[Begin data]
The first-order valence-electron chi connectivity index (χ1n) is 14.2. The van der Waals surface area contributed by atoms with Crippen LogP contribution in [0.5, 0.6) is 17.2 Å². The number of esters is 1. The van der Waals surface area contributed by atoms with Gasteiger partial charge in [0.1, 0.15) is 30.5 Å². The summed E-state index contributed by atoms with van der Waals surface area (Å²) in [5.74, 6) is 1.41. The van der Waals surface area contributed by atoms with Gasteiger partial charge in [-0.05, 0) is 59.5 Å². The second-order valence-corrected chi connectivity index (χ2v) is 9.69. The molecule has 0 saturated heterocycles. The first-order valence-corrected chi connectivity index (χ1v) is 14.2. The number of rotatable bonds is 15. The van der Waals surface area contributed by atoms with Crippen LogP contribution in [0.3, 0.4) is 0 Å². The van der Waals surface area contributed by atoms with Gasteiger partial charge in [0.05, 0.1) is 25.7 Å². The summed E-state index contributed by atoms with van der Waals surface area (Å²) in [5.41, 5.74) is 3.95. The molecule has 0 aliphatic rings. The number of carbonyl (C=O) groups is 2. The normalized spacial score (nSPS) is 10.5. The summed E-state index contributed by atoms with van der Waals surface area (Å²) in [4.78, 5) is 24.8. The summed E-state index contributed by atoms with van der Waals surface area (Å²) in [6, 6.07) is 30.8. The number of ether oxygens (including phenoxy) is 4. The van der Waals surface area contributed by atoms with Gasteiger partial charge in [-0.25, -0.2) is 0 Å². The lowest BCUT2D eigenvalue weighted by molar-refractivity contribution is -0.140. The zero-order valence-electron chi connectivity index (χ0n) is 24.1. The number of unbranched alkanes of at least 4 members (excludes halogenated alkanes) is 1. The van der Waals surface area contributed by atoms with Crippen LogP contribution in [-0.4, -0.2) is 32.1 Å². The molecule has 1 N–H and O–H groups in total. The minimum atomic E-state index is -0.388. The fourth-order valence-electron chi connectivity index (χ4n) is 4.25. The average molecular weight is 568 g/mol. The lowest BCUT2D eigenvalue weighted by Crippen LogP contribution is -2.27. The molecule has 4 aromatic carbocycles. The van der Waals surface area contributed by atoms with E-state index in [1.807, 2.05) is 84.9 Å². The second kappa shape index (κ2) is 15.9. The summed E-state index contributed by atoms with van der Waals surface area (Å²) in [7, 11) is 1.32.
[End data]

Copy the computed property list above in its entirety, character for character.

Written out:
The first-order valence-electron chi connectivity index (χ1n) is 14.2. The van der Waals surface area contributed by atoms with Crippen LogP contribution in [0.5, 0.6) is 17.2 Å². The number of esters is 1. The van der Waals surface area contributed by atoms with Gasteiger partial charge in [0.1, 0.15) is 30.5 Å². The summed E-state index contributed by atoms with van der Waals surface area (Å²) in [5.74, 6) is 1.41. The van der Waals surface area contributed by atoms with Gasteiger partial charge in [-0.05, 0) is 59.5 Å². The second-order valence-corrected chi connectivity index (χ2v) is 9.69. The molecule has 0 saturated heterocycles. The first-order valence-corrected chi connectivity index (χ1v) is 14.2. The number of rotatable bonds is 15. The van der Waals surface area contributed by atoms with Crippen LogP contribution in [0.3, 0.4) is 0 Å². The van der Waals surface area contributed by atoms with Gasteiger partial charge in [0.05, 0.1) is 25.7 Å². The summed E-state index contributed by atoms with van der Waals surface area (Å²) in [5.41, 5.74) is 3.95. The molecule has 0 aliphatic rings. The number of carbonyl (C=O) groups is 2. The normalized spacial score (nSPS) is 10.5. The summed E-state index contributed by atoms with van der Waals surface area (Å²) in [4.78, 5) is 24.8. The summed E-state index contributed by atoms with van der Waals surface area (Å²) in [6, 6.07) is 30.8. The number of ether oxygens (including phenoxy) is 4. The van der Waals surface area contributed by atoms with Gasteiger partial charge in [-0.25, -0.2) is 0 Å². The lowest BCUT2D eigenvalue weighted by molar-refractivity contribution is -0.140. The zero-order valence-electron chi connectivity index (χ0n) is 24.1. The number of unbranched alkanes of at least 4 members (excludes halogenated alkanes) is 1. The van der Waals surface area contributed by atoms with Crippen LogP contribution in [-0.4, -0.2) is 32.1 Å². The molecule has 1 N–H and O–H groups in total. The minimum atomic E-state index is -0.388. The fourth-order valence-electron chi connectivity index (χ4n) is 4.25. The average molecular weight is 568 g/mol. The lowest BCUT2D eigenvalue weighted by Crippen LogP contribution is -2.27. The molecule has 4 aromatic carbocycles. The van der Waals surface area contributed by atoms with E-state index in [1.807, 2.05) is 84.9 Å². The second kappa shape index (κ2) is 15.9. The summed E-state index contributed by atoms with van der Waals surface area (Å²) in [7, 11) is 1.32.